The Climate Security Act, as revised in the manager’s substitute amendment released last week, sets forth a sound overall framework for reducing America’s emissions of greenhouse gases. Most notably, it establishes an emissions cap that steadily reduces greenhouse gas emissions from current levels at a rate of about 1.8% annually. The bill creates a flexible cap-and-trade system to achieve these reductions at lower cost by tapping the power of free markets. It includes an unprecedented national investment in zero- and low-carbon technologies, and includes important policies to advance energy efficiency and alternative energy sources. The bill provides assistance to small energy consumers, including low-income families, to ease the transition to a low-carbon economy. And the bill protects American industry to ease the transition to a cleaner future.

We all support the framework and approach contained in the Climate Security Act. However, we also recognize that there is continued work to be done to refine the details of the legislation through the amendment process in the Senate and as a bill is taken up in the House. Some of the undersigned groups have already communicated with you on amendments and will continue to do so and others may do so later.

However, we think it is notable and a testament to the work of the bill’s sponsors and contributors that such a diverse group of interests are united on the following essential issue: A “yes” vote for the Climate Security Act represents historic leadership to advance bipartisan solutions to climate change; a “no” vote will slow progress and maintain the status quo, which only increases the risks of unavoidable consequences and potentially greater economic costs that could result from the need for even steeper reductions in the future. Sincerely,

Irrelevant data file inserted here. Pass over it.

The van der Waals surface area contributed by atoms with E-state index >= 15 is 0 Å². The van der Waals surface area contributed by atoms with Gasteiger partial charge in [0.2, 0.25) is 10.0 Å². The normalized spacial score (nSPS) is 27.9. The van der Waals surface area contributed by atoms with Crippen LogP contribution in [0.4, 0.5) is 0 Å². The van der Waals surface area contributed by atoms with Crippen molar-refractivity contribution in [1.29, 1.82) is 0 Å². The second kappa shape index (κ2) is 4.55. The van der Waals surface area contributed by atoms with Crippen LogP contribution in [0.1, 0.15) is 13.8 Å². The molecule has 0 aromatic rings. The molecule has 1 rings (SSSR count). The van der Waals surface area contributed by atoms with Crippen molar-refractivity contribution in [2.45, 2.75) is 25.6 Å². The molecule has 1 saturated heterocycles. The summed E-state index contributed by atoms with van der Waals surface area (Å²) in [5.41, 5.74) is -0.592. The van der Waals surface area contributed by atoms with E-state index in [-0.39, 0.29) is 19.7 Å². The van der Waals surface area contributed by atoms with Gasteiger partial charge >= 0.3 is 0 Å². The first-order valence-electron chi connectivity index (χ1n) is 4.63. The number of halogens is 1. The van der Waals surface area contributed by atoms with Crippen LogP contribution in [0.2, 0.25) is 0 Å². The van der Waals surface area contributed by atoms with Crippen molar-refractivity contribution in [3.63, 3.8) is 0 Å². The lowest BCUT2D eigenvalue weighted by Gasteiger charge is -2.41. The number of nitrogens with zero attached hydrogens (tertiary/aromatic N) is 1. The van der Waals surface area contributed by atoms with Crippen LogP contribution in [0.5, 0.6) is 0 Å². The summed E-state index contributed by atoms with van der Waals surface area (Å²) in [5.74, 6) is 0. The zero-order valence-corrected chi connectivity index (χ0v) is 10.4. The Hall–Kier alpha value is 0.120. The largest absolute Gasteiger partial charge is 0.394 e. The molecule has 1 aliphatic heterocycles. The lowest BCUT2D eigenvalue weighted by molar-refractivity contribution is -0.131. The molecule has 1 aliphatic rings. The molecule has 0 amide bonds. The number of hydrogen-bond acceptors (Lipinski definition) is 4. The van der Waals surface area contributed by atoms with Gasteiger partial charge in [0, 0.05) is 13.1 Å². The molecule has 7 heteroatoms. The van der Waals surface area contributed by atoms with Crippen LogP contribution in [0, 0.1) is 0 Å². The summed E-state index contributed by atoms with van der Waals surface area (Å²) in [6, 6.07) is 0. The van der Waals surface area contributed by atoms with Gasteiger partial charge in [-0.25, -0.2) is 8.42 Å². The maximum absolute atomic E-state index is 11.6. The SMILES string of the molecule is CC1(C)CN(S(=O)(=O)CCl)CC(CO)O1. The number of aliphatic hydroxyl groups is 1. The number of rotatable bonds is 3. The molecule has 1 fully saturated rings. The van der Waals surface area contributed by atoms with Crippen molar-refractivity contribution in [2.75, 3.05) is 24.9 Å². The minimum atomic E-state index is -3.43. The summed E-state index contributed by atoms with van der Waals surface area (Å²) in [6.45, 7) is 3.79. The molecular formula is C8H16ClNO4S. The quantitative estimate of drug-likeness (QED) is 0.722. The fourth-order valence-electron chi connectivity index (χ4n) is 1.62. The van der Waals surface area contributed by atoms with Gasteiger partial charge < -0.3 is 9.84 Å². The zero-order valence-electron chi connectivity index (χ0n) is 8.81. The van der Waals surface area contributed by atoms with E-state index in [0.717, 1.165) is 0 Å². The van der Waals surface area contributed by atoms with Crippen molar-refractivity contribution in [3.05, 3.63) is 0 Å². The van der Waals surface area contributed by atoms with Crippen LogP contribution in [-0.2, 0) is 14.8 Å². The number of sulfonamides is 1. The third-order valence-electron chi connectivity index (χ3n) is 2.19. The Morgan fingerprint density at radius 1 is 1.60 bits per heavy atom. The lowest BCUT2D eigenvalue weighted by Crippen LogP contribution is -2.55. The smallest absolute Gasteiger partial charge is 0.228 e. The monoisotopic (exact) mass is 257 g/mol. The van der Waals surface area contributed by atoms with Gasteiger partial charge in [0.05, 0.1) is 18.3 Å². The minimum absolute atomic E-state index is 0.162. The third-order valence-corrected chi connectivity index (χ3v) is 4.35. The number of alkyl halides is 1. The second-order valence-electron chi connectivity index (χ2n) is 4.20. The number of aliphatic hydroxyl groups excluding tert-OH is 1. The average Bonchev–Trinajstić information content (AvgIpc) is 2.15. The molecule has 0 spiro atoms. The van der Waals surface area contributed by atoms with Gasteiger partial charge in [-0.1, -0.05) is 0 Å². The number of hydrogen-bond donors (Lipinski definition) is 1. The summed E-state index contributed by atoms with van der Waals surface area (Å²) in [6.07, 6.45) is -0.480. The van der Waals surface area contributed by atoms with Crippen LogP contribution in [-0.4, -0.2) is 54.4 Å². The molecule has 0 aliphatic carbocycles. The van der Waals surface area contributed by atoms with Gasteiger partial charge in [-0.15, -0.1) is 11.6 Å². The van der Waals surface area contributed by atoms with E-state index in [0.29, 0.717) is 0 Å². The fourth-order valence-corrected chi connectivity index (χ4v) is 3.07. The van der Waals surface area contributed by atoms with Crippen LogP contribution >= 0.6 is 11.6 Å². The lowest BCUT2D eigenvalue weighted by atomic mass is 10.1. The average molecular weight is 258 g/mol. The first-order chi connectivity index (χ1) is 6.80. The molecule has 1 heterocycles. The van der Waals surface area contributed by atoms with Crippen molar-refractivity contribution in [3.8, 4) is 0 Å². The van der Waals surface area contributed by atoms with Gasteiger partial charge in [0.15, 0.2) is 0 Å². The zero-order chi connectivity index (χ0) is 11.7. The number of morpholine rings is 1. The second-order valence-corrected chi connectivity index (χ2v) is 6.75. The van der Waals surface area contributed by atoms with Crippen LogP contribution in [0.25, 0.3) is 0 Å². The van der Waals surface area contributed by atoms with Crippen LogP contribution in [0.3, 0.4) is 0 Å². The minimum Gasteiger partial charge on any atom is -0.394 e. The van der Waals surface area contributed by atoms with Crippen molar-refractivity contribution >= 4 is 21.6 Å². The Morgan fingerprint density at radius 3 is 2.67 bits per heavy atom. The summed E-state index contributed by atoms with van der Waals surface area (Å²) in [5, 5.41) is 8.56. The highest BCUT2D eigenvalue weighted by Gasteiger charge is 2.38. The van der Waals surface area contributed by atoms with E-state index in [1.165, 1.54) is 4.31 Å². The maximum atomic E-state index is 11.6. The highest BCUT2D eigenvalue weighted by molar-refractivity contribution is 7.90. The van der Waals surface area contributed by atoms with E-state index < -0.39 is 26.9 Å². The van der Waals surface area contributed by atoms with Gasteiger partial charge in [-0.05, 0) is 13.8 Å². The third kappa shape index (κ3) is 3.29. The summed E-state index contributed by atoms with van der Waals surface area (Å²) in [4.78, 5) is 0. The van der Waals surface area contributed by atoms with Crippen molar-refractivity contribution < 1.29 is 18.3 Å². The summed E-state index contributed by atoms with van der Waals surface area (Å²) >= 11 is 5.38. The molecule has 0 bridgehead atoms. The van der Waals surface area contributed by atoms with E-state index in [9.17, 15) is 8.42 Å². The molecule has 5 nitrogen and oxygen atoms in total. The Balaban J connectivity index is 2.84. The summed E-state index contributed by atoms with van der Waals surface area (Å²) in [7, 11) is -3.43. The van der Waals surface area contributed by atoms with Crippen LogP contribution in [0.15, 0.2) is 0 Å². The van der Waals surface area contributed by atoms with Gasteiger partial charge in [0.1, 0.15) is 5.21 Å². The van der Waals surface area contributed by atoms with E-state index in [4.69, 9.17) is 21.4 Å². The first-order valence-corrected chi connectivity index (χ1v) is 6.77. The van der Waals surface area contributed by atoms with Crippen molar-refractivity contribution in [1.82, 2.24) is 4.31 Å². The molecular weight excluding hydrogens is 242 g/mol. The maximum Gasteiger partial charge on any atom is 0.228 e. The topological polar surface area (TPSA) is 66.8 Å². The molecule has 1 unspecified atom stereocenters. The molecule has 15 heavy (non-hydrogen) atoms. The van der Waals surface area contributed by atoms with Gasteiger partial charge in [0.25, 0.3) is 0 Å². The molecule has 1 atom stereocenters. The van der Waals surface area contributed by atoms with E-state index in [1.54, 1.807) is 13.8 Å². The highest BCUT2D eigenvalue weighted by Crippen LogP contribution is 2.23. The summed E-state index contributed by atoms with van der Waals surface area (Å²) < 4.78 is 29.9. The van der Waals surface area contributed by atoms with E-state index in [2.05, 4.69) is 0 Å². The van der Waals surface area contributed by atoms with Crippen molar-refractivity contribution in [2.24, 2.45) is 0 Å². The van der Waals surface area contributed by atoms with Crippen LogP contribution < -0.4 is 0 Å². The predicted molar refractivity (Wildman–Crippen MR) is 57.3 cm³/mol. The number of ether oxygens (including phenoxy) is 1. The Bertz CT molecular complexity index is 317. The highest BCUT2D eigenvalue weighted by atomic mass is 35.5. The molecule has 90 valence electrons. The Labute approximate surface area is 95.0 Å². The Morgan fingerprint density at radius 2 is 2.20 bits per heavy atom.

Lee Califf Director, Government Affairs

Alcoa Yvonne A. McIntyre Vice President, Federal Legislative Affairs Calpine Corporation

Elizabeth Thompson Legislative Director Environmental Defense Action Fund

Betsy Moler Executive VP, Government and Enviro Affairs and Public Policy Exelon Corporation

Chris Bennett Executive Vice President FPL Group

Ann R. Klee Vice President Corporate Environmental Programs General Electric